One thing going for us this summer is the drought has reduced conditions that make for more flies, so I guess it could be worse.

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Written by johnwhays

July 24, 2021 at 9:58 am

Home Grown

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Cyndie’s strawberry patch is still in its infancy but we did get a pretty respectable first crop this year.

Toward the end, I noticed a squirrel had taken quite a liking to being inside the netted perimeter fence. Every time I walked by, the intruder would startle and panic, botching several times in his attempt to climb out before succeeding.

I think Cyndie had picked most of the ripened fruit by the time the squirrel developed its interest.

Eating a perfectly ripened strawberry that was picked from the plant that very day has me wanting to evermore avoid the overly-firm, tasteless version of the fruit available year-round in grocery stores.

There is just no comparison.

Of course, my heightened sensitivity to a problematically short window of ideal ripeness for all fruit plays a big role in determining my level of satisfaction. The duration of time between too green and too ripe for my liking when it comes to bananas is measured in minutes. For oranges and apples, it’s more like days.

Texture plays a big part in influencing my acceptance of most fruits. Growing strawberries at home and serving them shortly after they were picked has spoiled me a little.

I may need to revert to only eating fruit that’s in-season like we used to do before global shipping became an everyday occurrence.

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Written by johnwhays

July 23, 2021 at 6:00 am

Really Happening

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It’s happening right before our eyes. The changes currently playing out on our planet are no longer just scientific theories. They are actual events. Record high temperatures. Droughts. Wildfires. Floods. Thawing permafrost. Rising sea levels. Shrinking glaciers.

I’ve tried to mentally prepare for the possibility of any of the first four catastrophes directly impacting our property, but the thing we are dealing with currently is only peripherally related to the wildfires burning in Canada just to our north. Our air quality is so bad the Pollution Control Agency is advising we avoid being outside and breathing the smoke particulate matter.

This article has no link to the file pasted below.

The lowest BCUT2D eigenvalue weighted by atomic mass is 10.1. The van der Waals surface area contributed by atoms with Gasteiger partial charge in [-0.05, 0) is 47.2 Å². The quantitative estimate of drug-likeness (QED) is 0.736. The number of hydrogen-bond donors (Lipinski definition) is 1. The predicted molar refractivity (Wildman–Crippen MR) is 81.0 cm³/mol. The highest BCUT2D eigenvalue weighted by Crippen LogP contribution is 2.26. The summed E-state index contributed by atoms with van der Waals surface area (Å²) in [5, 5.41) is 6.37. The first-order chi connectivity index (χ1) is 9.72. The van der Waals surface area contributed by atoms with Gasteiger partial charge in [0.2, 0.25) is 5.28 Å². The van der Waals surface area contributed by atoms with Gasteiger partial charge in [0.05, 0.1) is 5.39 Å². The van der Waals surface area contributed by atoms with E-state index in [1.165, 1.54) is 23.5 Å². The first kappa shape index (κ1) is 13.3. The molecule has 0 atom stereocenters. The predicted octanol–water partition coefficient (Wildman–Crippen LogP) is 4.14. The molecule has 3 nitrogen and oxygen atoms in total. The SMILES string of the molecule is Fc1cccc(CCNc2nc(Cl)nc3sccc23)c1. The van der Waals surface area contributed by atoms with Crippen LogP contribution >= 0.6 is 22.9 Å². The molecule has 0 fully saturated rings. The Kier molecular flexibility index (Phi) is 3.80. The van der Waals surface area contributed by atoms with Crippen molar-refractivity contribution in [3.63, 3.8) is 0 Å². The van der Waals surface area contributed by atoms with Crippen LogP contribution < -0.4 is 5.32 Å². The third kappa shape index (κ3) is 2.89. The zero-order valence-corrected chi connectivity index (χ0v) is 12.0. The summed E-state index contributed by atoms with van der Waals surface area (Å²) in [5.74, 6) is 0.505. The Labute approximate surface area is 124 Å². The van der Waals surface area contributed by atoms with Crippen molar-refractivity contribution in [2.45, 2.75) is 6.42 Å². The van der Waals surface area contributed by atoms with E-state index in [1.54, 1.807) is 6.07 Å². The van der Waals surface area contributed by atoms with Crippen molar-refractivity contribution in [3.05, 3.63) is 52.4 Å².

Measurements are reaching record levels for Minnesota.

We should probably hold more meetings to discuss how we can reduce our carbon emissions to net-zero by some future date. [sarcasm]

I asked Cyndie if we have any idea what to do in the case of a wildfire suddenly bearing down on our location. She said we should paint our phone number on the horses.

I’m sure they would be fine with that if we were able to find any paint and get them to stand still during the highly emotional panic that would be occurring as a fire threat is bearing down on our property.

Even though the dramatic stories of lost lives and property in the recent floods in Germany and China and the ongoing Bootleg fire in Oregon depict the trauma at the epicenter of such events, life at home feels strangely distanced.

Our horses are calm. Their grass is dryer than optimum, the flies are a constant nuisance, the temperatures are getting too hot again, and the smoky air makes breathing less fun, but they aren’t ones to complain. I sense they may still be contemplating whether the situation they now find themselves in –living out their days in comfort and safety with us– is for real, or not.

Based on my assessment of the reality of global climate calamities playing out in plain view right now, I can understand any hesitations they might have about the comfort and safety part.

There should be no denying anymore that the ramifications of human activity causing increased concentrations of greenhouse gasses in the atmosphere are already playing out.

It really is already happening, whether people collectively acknowledge it, or not.

Every day that I don’t have to drive my fossil-fueled car anywhere is a tiny victory in my effort to reconcile still living with a carbon footprint that reflects how we got into this climate predicament in the first place.

May we all keep looking for individual ways to do something helpful, or simply stop doing things that are hurtful, long before governments and greater society finally get around to enacting more broadly effective changes.

I look forward to that really happening.

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Poignant Reminders

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Buffalo Bill’s feathers were always so photogenic. These few still are, though he is now gone.

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Written by johnwhays